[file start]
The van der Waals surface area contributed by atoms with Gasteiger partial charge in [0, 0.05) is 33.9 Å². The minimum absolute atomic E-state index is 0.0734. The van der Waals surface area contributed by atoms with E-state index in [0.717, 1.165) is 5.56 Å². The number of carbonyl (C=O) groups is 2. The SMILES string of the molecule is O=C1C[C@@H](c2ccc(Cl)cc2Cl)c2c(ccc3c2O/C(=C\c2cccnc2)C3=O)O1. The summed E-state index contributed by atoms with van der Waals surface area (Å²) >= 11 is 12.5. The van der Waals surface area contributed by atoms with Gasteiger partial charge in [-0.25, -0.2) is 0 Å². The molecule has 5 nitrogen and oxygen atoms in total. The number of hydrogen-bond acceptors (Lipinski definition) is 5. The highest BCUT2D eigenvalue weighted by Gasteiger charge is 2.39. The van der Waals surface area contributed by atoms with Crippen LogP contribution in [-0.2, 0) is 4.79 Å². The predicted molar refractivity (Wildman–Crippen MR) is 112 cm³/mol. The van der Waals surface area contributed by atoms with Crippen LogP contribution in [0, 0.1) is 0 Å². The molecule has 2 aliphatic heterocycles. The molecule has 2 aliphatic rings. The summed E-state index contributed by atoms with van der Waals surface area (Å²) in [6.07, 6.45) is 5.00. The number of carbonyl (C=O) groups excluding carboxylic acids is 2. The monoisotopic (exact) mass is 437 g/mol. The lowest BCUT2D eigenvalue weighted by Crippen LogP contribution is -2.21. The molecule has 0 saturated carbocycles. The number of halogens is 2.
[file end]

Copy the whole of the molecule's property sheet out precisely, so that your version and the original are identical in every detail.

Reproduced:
The van der Waals surface area contributed by atoms with Gasteiger partial charge in [0, 0.05) is 33.9 Å². The minimum absolute atomic E-state index is 0.0734. The van der Waals surface area contributed by atoms with E-state index in [0.717, 1.165) is 5.56 Å². The number of carbonyl (C=O) groups is 2. The SMILES string of the molecule is O=C1C[C@@H](c2ccc(Cl)cc2Cl)c2c(ccc3c2O/C(=C\c2cccnc2)C3=O)O1. The summed E-state index contributed by atoms with van der Waals surface area (Å²) >= 11 is 12.5. The van der Waals surface area contributed by atoms with Gasteiger partial charge in [-0.25, -0.2) is 0 Å². The molecule has 5 nitrogen and oxygen atoms in total. The number of hydrogen-bond acceptors (Lipinski definition) is 5. The highest BCUT2D eigenvalue weighted by Gasteiger charge is 2.39. The van der Waals surface area contributed by atoms with Crippen LogP contribution in [-0.2, 0) is 4.79 Å². The predicted molar refractivity (Wildman–Crippen MR) is 112 cm³/mol. The van der Waals surface area contributed by atoms with Crippen LogP contribution in [0, 0.1) is 0 Å². The molecule has 2 aliphatic heterocycles. The molecule has 2 aliphatic rings. The summed E-state index contributed by atoms with van der Waals surface area (Å²) in [6.07, 6.45) is 5.00. The number of carbonyl (C=O) groups excluding carboxylic acids is 2. The monoisotopic (exact) mass is 437 g/mol. The lowest BCUT2D eigenvalue weighted by Crippen LogP contribution is -2.21. The molecule has 0 saturated carbocycles. The number of halogens is 2.